It has to be said that, while historically significant, the referendum is a serious diversion from the underlying economic and political problems facing both the UK and Europe generally. The Treasury, the Bank of England and assorted international institutions and domestic thinktanks have been doing their level best to frighten the electorate with doom-laden prophecies of what lies in store if the nation votes for Brexit.
But, as John Llewellyn and Russell Jones of Llewellyn Consulting remind us in their latest weekly comment: “In or out of the EU, the country is confronted by major economic challenges and the political environment is likely to remain fraught and unsettled.” They point to the huge current balance of payments deficit – at 7%, much higher than the deficit that brought such problems in 1976, once the 1975 referendum was out of the way.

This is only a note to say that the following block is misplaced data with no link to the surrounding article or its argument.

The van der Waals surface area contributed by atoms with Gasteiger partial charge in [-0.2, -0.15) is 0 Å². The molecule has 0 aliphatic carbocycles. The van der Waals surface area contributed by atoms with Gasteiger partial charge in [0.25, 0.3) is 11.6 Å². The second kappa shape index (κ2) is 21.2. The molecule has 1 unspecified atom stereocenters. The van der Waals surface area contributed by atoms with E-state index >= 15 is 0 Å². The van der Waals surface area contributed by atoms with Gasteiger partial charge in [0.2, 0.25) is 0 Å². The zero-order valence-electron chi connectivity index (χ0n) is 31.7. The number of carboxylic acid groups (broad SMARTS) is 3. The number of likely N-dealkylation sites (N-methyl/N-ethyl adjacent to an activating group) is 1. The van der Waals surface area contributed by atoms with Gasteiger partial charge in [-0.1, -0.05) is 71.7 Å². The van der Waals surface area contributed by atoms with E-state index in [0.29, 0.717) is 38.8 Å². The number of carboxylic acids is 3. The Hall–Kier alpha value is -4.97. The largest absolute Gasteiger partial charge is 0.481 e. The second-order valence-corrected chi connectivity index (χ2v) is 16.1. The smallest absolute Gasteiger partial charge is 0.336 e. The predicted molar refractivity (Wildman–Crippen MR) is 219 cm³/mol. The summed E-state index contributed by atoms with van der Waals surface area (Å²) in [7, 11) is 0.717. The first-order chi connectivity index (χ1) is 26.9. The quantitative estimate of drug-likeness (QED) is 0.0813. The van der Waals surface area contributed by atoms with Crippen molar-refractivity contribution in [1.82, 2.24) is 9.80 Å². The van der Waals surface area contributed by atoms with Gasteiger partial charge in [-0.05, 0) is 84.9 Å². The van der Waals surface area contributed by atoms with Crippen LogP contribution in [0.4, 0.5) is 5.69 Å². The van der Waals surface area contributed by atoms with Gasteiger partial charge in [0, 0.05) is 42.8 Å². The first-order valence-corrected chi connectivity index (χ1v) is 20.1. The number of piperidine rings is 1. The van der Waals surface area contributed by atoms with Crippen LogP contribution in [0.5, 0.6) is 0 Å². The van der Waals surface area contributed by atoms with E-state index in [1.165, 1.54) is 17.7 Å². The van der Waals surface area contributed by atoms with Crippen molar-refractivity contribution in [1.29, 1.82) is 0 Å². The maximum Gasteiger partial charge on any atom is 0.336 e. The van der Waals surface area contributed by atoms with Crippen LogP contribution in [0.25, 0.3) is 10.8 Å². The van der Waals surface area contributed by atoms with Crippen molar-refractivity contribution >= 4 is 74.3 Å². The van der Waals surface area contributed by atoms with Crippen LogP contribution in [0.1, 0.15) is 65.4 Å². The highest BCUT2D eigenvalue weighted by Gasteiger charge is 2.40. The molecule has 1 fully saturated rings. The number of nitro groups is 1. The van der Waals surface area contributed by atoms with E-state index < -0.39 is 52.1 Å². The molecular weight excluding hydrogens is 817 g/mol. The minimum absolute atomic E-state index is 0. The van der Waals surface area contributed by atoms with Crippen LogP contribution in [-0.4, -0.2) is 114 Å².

This and problems such as the housing crisis and the lamentable structural weakness of the British economy will resurface, come what may, on 24 June. But a positive outcome is surely a necessary condition for a serious economic recovery plan.
Who knows? A Remain vote could set a good example to other member nations where the commitment to the EU is wearing thin.
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